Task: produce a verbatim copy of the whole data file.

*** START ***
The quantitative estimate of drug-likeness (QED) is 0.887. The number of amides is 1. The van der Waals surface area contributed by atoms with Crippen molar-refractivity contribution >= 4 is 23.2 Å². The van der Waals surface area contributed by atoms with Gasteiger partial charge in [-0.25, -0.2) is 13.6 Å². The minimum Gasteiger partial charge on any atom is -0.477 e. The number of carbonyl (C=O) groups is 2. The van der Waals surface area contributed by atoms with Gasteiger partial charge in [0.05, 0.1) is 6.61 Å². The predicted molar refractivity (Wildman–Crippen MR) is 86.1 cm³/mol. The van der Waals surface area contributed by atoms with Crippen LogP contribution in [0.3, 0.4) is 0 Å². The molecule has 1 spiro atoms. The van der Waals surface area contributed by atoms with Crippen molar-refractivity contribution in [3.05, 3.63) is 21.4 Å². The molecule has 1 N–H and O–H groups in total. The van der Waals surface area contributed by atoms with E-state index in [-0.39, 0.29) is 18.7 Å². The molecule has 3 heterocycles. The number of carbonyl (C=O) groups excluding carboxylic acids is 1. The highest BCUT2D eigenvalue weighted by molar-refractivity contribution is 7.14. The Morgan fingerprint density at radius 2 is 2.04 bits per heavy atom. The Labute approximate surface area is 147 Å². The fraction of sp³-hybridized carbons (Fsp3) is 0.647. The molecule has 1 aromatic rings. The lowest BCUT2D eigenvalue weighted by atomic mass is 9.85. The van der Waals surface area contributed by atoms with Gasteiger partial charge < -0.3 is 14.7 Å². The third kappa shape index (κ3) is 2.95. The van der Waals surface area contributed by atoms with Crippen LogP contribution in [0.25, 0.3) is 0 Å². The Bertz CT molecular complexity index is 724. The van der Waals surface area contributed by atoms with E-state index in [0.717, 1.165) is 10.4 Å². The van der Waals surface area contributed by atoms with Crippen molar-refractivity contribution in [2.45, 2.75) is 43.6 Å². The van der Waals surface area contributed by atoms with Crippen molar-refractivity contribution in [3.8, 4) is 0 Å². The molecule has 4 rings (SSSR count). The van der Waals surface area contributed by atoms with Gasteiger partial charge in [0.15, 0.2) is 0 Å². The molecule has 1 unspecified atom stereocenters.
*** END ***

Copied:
The quantitative estimate of drug-likeness (QED) is 0.887. The number of amides is 1. The van der Waals surface area contributed by atoms with Crippen molar-refractivity contribution >= 4 is 23.2 Å². The van der Waals surface area contributed by atoms with Gasteiger partial charge in [-0.25, -0.2) is 13.6 Å². The minimum Gasteiger partial charge on any atom is -0.477 e. The number of carbonyl (C=O) groups is 2. The van der Waals surface area contributed by atoms with Gasteiger partial charge in [0.05, 0.1) is 6.61 Å². The predicted molar refractivity (Wildman–Crippen MR) is 86.1 cm³/mol. The van der Waals surface area contributed by atoms with Crippen LogP contribution in [0.3, 0.4) is 0 Å². The molecule has 1 spiro atoms. The van der Waals surface area contributed by atoms with Crippen molar-refractivity contribution in [3.05, 3.63) is 21.4 Å². The molecule has 1 N–H and O–H groups in total. The van der Waals surface area contributed by atoms with E-state index in [-0.39, 0.29) is 18.7 Å². The molecule has 3 heterocycles. The number of carbonyl (C=O) groups excluding carboxylic acids is 1. The highest BCUT2D eigenvalue weighted by molar-refractivity contribution is 7.14. The Morgan fingerprint density at radius 2 is 2.04 bits per heavy atom. The Labute approximate surface area is 147 Å². The fraction of sp³-hybridized carbons (Fsp3) is 0.647. The molecule has 1 aromatic rings. The lowest BCUT2D eigenvalue weighted by atomic mass is 9.85. The van der Waals surface area contributed by atoms with Gasteiger partial charge < -0.3 is 14.7 Å². The third kappa shape index (κ3) is 2.95. The van der Waals surface area contributed by atoms with Crippen LogP contribution in [0.25, 0.3) is 0 Å². The Bertz CT molecular complexity index is 724. The van der Waals surface area contributed by atoms with E-state index in [0.717, 1.165) is 10.4 Å². The van der Waals surface area contributed by atoms with Crippen molar-refractivity contribution in [2.45, 2.75) is 43.6 Å². The van der Waals surface area contributed by atoms with Crippen molar-refractivity contribution in [3.8, 4) is 0 Å². The molecule has 4 rings (SSSR count). The van der Waals surface area contributed by atoms with Gasteiger partial charge in [0.15, 0.2) is 0 Å². The molecule has 1 unspecified atom stereocenters.